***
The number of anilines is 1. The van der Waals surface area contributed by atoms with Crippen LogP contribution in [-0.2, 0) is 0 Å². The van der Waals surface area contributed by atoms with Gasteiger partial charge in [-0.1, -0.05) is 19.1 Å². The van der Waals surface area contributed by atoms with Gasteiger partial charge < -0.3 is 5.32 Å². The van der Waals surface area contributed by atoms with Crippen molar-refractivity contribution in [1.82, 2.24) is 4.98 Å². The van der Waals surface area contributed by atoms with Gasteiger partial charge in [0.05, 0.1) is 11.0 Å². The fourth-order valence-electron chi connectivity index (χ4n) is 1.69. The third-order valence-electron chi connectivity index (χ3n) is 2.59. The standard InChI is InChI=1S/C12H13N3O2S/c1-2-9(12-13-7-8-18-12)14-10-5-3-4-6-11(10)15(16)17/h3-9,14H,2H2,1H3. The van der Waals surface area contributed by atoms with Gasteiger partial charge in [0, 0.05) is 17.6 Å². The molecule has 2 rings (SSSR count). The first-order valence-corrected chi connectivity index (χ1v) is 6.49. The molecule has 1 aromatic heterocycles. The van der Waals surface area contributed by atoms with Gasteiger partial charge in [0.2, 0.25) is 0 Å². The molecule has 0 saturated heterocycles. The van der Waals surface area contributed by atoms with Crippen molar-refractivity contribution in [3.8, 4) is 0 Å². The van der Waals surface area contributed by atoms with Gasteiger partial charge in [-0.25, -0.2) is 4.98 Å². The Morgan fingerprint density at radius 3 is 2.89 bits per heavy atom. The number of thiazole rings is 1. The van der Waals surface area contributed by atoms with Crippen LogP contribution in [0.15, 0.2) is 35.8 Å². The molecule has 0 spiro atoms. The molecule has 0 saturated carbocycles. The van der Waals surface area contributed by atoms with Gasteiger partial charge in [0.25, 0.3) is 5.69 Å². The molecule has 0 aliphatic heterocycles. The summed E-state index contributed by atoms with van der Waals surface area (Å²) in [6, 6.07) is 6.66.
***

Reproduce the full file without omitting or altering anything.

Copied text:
The number of anilines is 1. The van der Waals surface area contributed by atoms with Crippen LogP contribution in [-0.2, 0) is 0 Å². The van der Waals surface area contributed by atoms with Gasteiger partial charge in [-0.1, -0.05) is 19.1 Å². The van der Waals surface area contributed by atoms with Gasteiger partial charge < -0.3 is 5.32 Å². The van der Waals surface area contributed by atoms with Crippen molar-refractivity contribution in [1.82, 2.24) is 4.98 Å². The van der Waals surface area contributed by atoms with Gasteiger partial charge in [0.05, 0.1) is 11.0 Å². The fourth-order valence-electron chi connectivity index (χ4n) is 1.69. The third-order valence-electron chi connectivity index (χ3n) is 2.59. The standard InChI is InChI=1S/C12H13N3O2S/c1-2-9(12-13-7-8-18-12)14-10-5-3-4-6-11(10)15(16)17/h3-9,14H,2H2,1H3. The van der Waals surface area contributed by atoms with Gasteiger partial charge in [0, 0.05) is 17.6 Å². The molecule has 2 rings (SSSR count). The first-order valence-corrected chi connectivity index (χ1v) is 6.49. The molecule has 1 aromatic heterocycles. The van der Waals surface area contributed by atoms with Gasteiger partial charge in [0.2, 0.25) is 0 Å². The molecule has 0 saturated heterocycles. The van der Waals surface area contributed by atoms with Crippen molar-refractivity contribution in [3.8, 4) is 0 Å². The van der Waals surface area contributed by atoms with Gasteiger partial charge in [-0.25, -0.2) is 4.98 Å². The Morgan fingerprint density at radius 3 is 2.89 bits per heavy atom. The number of thiazole rings is 1. The van der Waals surface area contributed by atoms with Crippen LogP contribution in [0.15, 0.2) is 35.8 Å². The molecule has 0 spiro atoms. The molecule has 0 saturated carbocycles. The van der Waals surface area contributed by atoms with Gasteiger partial charge in [0.25, 0.3) is 5.69 Å². The molecule has 0 aliphatic heterocycles. The summed E-state index contributed by atoms with van der Waals surface area (Å²) in [6, 6.07) is 6.66.